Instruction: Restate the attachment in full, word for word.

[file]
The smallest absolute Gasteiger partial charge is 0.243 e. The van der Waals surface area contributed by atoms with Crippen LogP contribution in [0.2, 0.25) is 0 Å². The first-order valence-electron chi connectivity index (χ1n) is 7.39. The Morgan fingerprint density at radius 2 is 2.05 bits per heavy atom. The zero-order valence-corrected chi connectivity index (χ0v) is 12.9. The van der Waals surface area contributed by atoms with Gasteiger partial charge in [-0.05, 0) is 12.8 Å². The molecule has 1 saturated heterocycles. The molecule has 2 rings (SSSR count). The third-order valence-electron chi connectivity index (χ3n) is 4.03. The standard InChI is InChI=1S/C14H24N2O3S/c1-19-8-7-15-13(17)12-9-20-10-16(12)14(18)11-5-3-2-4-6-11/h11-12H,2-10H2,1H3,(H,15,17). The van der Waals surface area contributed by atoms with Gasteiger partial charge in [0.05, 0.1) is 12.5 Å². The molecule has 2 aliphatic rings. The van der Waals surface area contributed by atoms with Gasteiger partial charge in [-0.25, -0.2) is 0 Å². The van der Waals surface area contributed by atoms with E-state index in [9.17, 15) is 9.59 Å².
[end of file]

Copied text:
The smallest absolute Gasteiger partial charge is 0.243 e. The van der Waals surface area contributed by atoms with Crippen LogP contribution in [0.2, 0.25) is 0 Å². The first-order valence-electron chi connectivity index (χ1n) is 7.39. The Morgan fingerprint density at radius 2 is 2.05 bits per heavy atom. The zero-order valence-corrected chi connectivity index (χ0v) is 12.9. The van der Waals surface area contributed by atoms with Gasteiger partial charge in [-0.05, 0) is 12.8 Å². The molecule has 1 saturated heterocycles. The molecule has 2 rings (SSSR count). The third-order valence-electron chi connectivity index (χ3n) is 4.03. The standard InChI is InChI=1S/C14H24N2O3S/c1-19-8-7-15-13(17)12-9-20-10-16(12)14(18)11-5-3-2-4-6-11/h11-12H,2-10H2,1H3,(H,15,17). The van der Waals surface area contributed by atoms with Gasteiger partial charge in [0.05, 0.1) is 12.5 Å². The molecule has 2 aliphatic rings. The van der Waals surface area contributed by atoms with Gasteiger partial charge in [-0.25, -0.2) is 0 Å². The van der Waals surface area contributed by atoms with E-state index in [9.17, 15) is 9.59 Å².